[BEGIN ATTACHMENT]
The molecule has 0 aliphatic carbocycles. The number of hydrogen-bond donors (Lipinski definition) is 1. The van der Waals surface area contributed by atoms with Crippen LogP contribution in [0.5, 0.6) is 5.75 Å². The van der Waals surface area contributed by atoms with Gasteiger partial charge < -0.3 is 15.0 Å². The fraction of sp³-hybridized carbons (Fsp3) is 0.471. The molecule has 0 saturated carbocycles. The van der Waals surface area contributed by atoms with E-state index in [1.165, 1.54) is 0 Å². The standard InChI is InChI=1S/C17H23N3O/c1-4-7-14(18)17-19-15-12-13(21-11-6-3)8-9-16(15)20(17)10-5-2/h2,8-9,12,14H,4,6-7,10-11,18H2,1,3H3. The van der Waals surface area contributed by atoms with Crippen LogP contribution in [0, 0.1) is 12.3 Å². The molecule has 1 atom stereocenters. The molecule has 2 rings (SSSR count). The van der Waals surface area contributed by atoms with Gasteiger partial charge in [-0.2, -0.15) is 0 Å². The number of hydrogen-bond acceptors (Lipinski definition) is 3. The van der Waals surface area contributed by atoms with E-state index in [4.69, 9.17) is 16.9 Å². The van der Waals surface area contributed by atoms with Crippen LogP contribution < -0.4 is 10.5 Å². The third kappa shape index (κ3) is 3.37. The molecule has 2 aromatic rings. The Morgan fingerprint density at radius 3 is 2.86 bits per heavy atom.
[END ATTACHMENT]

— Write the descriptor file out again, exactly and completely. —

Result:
The molecule has 0 aliphatic carbocycles. The number of hydrogen-bond donors (Lipinski definition) is 1. The van der Waals surface area contributed by atoms with Crippen LogP contribution in [0.5, 0.6) is 5.75 Å². The van der Waals surface area contributed by atoms with Gasteiger partial charge < -0.3 is 15.0 Å². The fraction of sp³-hybridized carbons (Fsp3) is 0.471. The molecule has 0 saturated carbocycles. The van der Waals surface area contributed by atoms with E-state index in [1.165, 1.54) is 0 Å². The standard InChI is InChI=1S/C17H23N3O/c1-4-7-14(18)17-19-15-12-13(21-11-6-3)8-9-16(15)20(17)10-5-2/h2,8-9,12,14H,4,6-7,10-11,18H2,1,3H3. The van der Waals surface area contributed by atoms with Crippen LogP contribution in [0, 0.1) is 12.3 Å². The molecule has 1 atom stereocenters. The molecule has 2 rings (SSSR count). The van der Waals surface area contributed by atoms with Gasteiger partial charge in [-0.2, -0.15) is 0 Å². The number of hydrogen-bond acceptors (Lipinski definition) is 3. The van der Waals surface area contributed by atoms with E-state index in [4.69, 9.17) is 16.9 Å². The van der Waals surface area contributed by atoms with Crippen LogP contribution < -0.4 is 10.5 Å². The third kappa shape index (κ3) is 3.37. The molecule has 2 aromatic rings. The Morgan fingerprint density at radius 3 is 2.86 bits per heavy atom.